craze

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English[edit]

Alternative forms[edit]

Etymology[edit]

From Middle English crasen(to crush, break, break to pieces, shatter, craze), from Old Norse *krasa(to shatter). Cognate with Danish krase(to crack, crackle), Swedish krasa(to crack, crackle), Norwegian krasa(to shatter, crush), Icelandic krasa(to crackle).

Pronunciation[edit]

Noun[edit]

craze ‎(plural crazes)

  1. (archaic) craziness; insanity.
  2. A strong habitual desire or fancy.
  3. A temporary passion or infatuation, as for some new amusement, pursuit, or fashion; a fad
    • 2012, Alan Titchmarsh, The Complete Countryman: A User's Guide to Traditional Skills and Lost Crafts
      Winemaking was a huge craze in the 1970s, when affordable package holidays to the continent gave people a taste for winedrinking, but the recession made it hard to afford off-license prices back home.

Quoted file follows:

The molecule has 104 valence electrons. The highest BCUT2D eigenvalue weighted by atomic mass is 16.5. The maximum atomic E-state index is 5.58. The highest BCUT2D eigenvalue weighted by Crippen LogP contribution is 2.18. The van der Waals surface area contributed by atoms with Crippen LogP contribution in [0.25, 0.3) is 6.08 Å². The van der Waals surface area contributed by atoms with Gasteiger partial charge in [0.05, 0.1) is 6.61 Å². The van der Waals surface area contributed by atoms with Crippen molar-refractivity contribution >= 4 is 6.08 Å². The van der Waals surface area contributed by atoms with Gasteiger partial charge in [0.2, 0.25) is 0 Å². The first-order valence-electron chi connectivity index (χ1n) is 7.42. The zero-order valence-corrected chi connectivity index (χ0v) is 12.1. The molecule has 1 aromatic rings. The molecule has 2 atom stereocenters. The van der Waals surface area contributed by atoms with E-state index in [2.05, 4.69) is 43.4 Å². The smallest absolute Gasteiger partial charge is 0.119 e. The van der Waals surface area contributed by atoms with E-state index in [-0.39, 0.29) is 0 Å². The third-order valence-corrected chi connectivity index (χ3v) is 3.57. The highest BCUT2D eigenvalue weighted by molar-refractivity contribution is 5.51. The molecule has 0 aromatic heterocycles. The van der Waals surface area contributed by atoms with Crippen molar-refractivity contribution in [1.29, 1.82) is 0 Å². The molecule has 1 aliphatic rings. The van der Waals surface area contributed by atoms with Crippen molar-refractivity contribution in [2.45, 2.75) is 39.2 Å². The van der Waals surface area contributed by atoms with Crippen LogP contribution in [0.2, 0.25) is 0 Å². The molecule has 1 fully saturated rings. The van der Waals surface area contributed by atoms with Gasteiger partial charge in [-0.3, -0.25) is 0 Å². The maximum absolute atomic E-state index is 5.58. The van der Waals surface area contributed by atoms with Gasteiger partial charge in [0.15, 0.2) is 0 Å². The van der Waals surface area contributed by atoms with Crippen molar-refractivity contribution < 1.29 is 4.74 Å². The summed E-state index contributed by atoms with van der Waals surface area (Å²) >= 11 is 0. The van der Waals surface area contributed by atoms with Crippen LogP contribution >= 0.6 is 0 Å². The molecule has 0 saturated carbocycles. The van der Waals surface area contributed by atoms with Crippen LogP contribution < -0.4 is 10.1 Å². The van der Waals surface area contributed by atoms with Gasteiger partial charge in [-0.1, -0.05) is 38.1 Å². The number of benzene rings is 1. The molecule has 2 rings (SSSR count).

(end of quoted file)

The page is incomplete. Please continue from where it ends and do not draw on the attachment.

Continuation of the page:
4. (ceramics) A crack in the glaze or enamel caused by exposure of the pottery to great or irregular heat.

Derived terms[edit]

Translations[edit]

Verb[edit]

craze ‎(third-person singular simple present crazes, present participle crazing, simple past and past participle crazed)

  1. (archaic) To weaken; to impair; to render decrepit.
    • Milton
      Till length of years, / And sedentary numbness, craze my limbs.
  2. To derange the intellect of; to render insane.
    • Tillotson
      any man [] that is crazed and out of his wits
    • Shakespeare
      Grief hath crazed my wits.
  3. To be crazed, or to act or appear as one that is crazed; to rave; to become insane.
    • Keats
      She would weep and he would craze.
  4. (transitive, intransitive, archaic) To break into pieces; to crush; to grind to powder. See crase.
    • Milton
      God, looking forth, will trouble all his host, / And craze their chariot wheels.
  5. (transitive, intransitive) To crack, as the glazing of porcelain or pottery.

Translations[edit]